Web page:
But the Guinness ad was genuinely something special. The film began with the actual process of brewing Guinness, while Cillian Murphy’s voice-over supplied only the bare minimum of PR guff. It then moved on to those behind the brewing, from barley farmers to coopers, telling us the number of generations each family had been involved. And to drive home the depth of their tradition, the tag-line hit a bull’s-eye: “We’re only 255 years into a 9,000 year lease. We have a lot of beer left to brew”.

    Apart from the fact that I like the stuff (my lifetime supply can be forwarded care of The Irish Times), what struck me was that the ad was actually true. Anyone who has done research on a family with Guinness connections knows just how seriously the company takes its archives, in particular the records of its workers. At guinness-storehouse.com, they have a freely searchable database of more than 20,000 employee files, complete with (accurate!) birth-dates, spouse’s names, dates of joining and dates of death. And of course many of the jobs were passed down from father to son, so the site covers multiple generations.

    The online information is only the start. Full personnel files, many dating from the 1850s and 1860s, often hold much more information, with the company’s extraordinary paternalism extending to medical, financial and other details. These files are available to personal visitors once the employee number is identified from the website.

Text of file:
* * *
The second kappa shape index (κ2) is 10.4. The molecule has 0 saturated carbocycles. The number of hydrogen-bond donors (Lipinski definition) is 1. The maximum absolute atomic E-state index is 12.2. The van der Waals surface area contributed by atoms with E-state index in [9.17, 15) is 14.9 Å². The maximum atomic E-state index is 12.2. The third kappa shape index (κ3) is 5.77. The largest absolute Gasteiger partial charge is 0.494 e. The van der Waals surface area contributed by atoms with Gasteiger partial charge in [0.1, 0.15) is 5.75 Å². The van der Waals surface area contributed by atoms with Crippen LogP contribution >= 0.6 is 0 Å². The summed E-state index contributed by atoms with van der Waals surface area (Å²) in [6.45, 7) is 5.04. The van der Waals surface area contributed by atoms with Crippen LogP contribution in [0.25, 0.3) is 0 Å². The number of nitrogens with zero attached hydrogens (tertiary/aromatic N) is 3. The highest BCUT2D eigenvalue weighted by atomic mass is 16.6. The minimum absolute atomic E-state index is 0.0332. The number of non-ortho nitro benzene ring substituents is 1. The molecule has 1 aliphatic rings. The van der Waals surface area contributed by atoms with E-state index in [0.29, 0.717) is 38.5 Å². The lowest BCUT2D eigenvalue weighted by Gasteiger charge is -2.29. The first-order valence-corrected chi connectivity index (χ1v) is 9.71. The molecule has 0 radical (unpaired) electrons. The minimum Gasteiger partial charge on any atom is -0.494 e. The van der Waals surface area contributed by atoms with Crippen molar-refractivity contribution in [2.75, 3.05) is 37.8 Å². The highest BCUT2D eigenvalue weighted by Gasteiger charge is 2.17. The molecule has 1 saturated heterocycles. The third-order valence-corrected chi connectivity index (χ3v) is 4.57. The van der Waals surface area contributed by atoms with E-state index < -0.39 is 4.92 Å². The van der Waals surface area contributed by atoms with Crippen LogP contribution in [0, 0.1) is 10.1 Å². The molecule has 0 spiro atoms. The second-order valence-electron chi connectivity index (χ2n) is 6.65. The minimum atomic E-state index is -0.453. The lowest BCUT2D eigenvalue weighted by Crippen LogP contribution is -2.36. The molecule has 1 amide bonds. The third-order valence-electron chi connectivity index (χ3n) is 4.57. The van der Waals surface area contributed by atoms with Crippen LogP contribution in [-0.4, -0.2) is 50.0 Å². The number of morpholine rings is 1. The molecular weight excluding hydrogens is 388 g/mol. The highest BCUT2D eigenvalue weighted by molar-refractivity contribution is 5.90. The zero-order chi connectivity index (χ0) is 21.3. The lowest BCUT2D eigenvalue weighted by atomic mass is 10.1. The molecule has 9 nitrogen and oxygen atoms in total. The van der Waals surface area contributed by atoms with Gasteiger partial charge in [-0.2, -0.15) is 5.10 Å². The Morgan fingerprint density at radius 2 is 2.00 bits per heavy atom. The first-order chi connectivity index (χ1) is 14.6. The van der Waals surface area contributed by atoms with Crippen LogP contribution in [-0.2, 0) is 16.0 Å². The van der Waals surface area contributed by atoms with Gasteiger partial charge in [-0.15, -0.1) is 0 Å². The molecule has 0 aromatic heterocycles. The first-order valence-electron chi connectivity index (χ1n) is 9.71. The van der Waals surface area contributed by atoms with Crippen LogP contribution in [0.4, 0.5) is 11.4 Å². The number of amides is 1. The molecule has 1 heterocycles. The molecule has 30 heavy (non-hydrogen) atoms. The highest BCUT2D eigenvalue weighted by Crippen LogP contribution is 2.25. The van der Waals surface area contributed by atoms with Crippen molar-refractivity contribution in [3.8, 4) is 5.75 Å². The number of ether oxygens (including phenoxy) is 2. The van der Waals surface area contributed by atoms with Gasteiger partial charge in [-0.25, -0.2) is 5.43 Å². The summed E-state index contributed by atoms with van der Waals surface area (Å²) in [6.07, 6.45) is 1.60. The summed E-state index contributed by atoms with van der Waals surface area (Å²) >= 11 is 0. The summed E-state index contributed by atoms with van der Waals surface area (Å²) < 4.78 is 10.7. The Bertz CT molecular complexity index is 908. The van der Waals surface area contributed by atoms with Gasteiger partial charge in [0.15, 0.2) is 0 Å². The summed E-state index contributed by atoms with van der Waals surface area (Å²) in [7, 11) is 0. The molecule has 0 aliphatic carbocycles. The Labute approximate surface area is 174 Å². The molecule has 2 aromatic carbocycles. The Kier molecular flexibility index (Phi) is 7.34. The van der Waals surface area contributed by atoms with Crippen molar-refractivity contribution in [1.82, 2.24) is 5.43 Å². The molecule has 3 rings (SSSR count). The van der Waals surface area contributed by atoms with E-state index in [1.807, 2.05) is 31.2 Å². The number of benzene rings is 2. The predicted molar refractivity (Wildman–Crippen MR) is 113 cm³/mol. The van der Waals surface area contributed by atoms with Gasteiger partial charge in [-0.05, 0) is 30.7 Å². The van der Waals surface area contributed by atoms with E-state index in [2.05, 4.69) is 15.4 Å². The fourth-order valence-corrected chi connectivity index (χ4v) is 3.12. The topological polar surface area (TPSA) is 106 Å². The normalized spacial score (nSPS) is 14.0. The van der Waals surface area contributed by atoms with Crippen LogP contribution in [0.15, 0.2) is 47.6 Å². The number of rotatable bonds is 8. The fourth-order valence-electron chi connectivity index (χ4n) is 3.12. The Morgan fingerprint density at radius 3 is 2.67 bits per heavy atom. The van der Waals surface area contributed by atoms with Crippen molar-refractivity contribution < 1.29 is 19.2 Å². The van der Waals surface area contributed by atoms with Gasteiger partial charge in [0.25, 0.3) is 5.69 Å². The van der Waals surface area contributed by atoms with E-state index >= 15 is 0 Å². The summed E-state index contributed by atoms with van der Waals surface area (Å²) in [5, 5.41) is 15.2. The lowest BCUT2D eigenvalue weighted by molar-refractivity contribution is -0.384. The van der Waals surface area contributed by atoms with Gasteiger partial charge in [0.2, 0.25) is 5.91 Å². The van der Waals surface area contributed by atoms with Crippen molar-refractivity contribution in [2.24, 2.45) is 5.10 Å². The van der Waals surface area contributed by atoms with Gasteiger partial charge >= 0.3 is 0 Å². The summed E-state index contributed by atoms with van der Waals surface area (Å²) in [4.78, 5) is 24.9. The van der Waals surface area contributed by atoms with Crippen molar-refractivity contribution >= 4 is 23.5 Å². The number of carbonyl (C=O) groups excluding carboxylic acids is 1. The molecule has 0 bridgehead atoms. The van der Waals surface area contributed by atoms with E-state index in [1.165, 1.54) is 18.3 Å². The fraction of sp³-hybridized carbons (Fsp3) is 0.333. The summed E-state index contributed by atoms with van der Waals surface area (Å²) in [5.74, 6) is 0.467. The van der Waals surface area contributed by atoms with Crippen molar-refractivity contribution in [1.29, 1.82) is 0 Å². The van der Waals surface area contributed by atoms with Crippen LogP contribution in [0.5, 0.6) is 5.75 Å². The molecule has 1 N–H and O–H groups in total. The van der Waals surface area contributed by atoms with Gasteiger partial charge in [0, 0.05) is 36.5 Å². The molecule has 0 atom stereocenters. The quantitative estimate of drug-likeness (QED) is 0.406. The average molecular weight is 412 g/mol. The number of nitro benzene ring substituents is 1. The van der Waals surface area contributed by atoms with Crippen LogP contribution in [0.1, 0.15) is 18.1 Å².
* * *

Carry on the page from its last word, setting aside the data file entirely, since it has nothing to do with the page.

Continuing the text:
The ad was obviously made, or commissioned, by someone with an understanding of the unique position of Guinness in Dublin.

    Very more-ish.

  • The Mayor of Boston’s family tree

    September 24, 2014 @ 10:33 am | by John Grenham

    I was recently involved in researching the family tree of Marty Walsh, the Mayor of Boston, as part of the mother of all Irish festivals, iFest Boston (ifestboston.com), which takes place next weekend. Both his parents were born in Ireland, so the research was all on Irish records and was, on one level, straightforward. First the General Register Office, from there to the 1901 and 1911 censuses, then back to the GRO, then on to parish registers and property records, until we had the sixteen great-great-grandparents and the legions of fourth cousins.

    But in thirty years of doing research I’ve never seen an extended family quite like the Mayor’s. His father came from Carna and his mother from Rosmuc, deep in south Connemara. Both of them were native Irish speakers – Irish was the Mayor’s own first language – and both were steeped in the extraordinary high civility of that traditional Irish culture, full of elaborate courtesy and hospitality and revolving around shared songs and stories.

    And their parents were steeped in it too. And their parents’ parents. And their great-grandparents. One of the truisms of genealogy is that we’re all mongrels, that everyone’s ancestors came from some-place else. Not the Mayor’s. Every single one was from south Connemara.